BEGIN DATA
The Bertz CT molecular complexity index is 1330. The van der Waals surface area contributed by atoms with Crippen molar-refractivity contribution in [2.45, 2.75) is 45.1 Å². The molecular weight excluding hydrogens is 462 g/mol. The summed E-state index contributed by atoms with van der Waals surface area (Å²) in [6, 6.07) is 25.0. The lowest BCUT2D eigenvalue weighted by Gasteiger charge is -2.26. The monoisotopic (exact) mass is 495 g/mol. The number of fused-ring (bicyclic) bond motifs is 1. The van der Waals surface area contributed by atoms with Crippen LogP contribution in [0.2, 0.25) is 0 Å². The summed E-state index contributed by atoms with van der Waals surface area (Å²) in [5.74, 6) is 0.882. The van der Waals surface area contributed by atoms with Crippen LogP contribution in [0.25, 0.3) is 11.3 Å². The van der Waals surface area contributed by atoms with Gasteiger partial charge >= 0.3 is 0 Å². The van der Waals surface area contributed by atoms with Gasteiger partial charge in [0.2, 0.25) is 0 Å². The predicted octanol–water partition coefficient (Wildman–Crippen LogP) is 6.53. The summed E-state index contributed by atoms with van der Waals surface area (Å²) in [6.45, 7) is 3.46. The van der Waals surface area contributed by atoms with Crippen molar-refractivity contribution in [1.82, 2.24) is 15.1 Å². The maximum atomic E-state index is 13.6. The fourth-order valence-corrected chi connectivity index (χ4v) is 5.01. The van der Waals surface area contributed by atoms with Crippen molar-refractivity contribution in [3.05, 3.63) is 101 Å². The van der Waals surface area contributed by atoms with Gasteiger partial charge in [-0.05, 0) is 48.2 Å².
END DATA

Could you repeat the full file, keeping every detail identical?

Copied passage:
The Bertz CT molecular complexity index is 1330. The van der Waals surface area contributed by atoms with Crippen molar-refractivity contribution in [2.45, 2.75) is 45.1 Å². The molecular weight excluding hydrogens is 462 g/mol. The summed E-state index contributed by atoms with van der Waals surface area (Å²) in [6, 6.07) is 25.0. The lowest BCUT2D eigenvalue weighted by Gasteiger charge is -2.26. The monoisotopic (exact) mass is 495 g/mol. The number of fused-ring (bicyclic) bond motifs is 1. The van der Waals surface area contributed by atoms with Crippen LogP contribution in [0.2, 0.25) is 0 Å². The summed E-state index contributed by atoms with van der Waals surface area (Å²) in [5.74, 6) is 0.882. The van der Waals surface area contributed by atoms with Crippen LogP contribution in [0.25, 0.3) is 11.3 Å². The van der Waals surface area contributed by atoms with Gasteiger partial charge >= 0.3 is 0 Å². The van der Waals surface area contributed by atoms with Gasteiger partial charge in [0.2, 0.25) is 0 Å². The predicted octanol–water partition coefficient (Wildman–Crippen LogP) is 6.53. The summed E-state index contributed by atoms with van der Waals surface area (Å²) in [6.45, 7) is 3.46. The van der Waals surface area contributed by atoms with Crippen molar-refractivity contribution in [1.82, 2.24) is 15.1 Å². The maximum atomic E-state index is 13.6. The fourth-order valence-corrected chi connectivity index (χ4v) is 5.01. The van der Waals surface area contributed by atoms with Crippen molar-refractivity contribution in [3.05, 3.63) is 101 Å². The van der Waals surface area contributed by atoms with Gasteiger partial charge in [-0.05, 0) is 48.2 Å².